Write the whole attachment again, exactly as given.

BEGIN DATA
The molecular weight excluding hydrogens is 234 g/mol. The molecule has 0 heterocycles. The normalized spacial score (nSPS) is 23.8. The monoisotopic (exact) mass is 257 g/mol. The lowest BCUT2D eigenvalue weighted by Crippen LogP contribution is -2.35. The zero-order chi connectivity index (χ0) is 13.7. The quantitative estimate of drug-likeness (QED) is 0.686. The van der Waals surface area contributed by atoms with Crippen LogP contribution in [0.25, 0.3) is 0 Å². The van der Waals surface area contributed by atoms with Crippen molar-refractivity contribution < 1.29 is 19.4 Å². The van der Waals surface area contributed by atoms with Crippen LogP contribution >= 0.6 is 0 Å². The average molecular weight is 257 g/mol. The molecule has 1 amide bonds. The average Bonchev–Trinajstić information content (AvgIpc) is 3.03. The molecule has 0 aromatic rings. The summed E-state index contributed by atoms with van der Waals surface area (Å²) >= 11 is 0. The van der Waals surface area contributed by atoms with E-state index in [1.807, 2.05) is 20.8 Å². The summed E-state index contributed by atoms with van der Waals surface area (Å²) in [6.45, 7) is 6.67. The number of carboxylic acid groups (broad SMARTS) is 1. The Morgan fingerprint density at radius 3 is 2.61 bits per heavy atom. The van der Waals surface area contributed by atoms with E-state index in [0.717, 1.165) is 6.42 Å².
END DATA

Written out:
The molecular weight excluding hydrogens is 234 g/mol. The molecule has 0 heterocycles. The normalized spacial score (nSPS) is 23.8. The monoisotopic (exact) mass is 257 g/mol. The lowest BCUT2D eigenvalue weighted by Crippen LogP contribution is -2.35. The zero-order chi connectivity index (χ0) is 13.7. The quantitative estimate of drug-likeness (QED) is 0.686. The van der Waals surface area contributed by atoms with Crippen LogP contribution in [0.25, 0.3) is 0 Å². The van der Waals surface area contributed by atoms with Crippen molar-refractivity contribution < 1.29 is 19.4 Å². The van der Waals surface area contributed by atoms with Crippen LogP contribution >= 0.6 is 0 Å². The average molecular weight is 257 g/mol. The molecule has 1 amide bonds. The average Bonchev–Trinajstić information content (AvgIpc) is 3.03. The molecule has 0 aromatic rings. The summed E-state index contributed by atoms with van der Waals surface area (Å²) >= 11 is 0. The van der Waals surface area contributed by atoms with E-state index in [1.807, 2.05) is 20.8 Å². The summed E-state index contributed by atoms with van der Waals surface area (Å²) in [6.45, 7) is 6.67. The number of carboxylic acid groups (broad SMARTS) is 1. The Morgan fingerprint density at radius 3 is 2.61 bits per heavy atom. The van der Waals surface area contributed by atoms with E-state index in [0.717, 1.165) is 6.42 Å².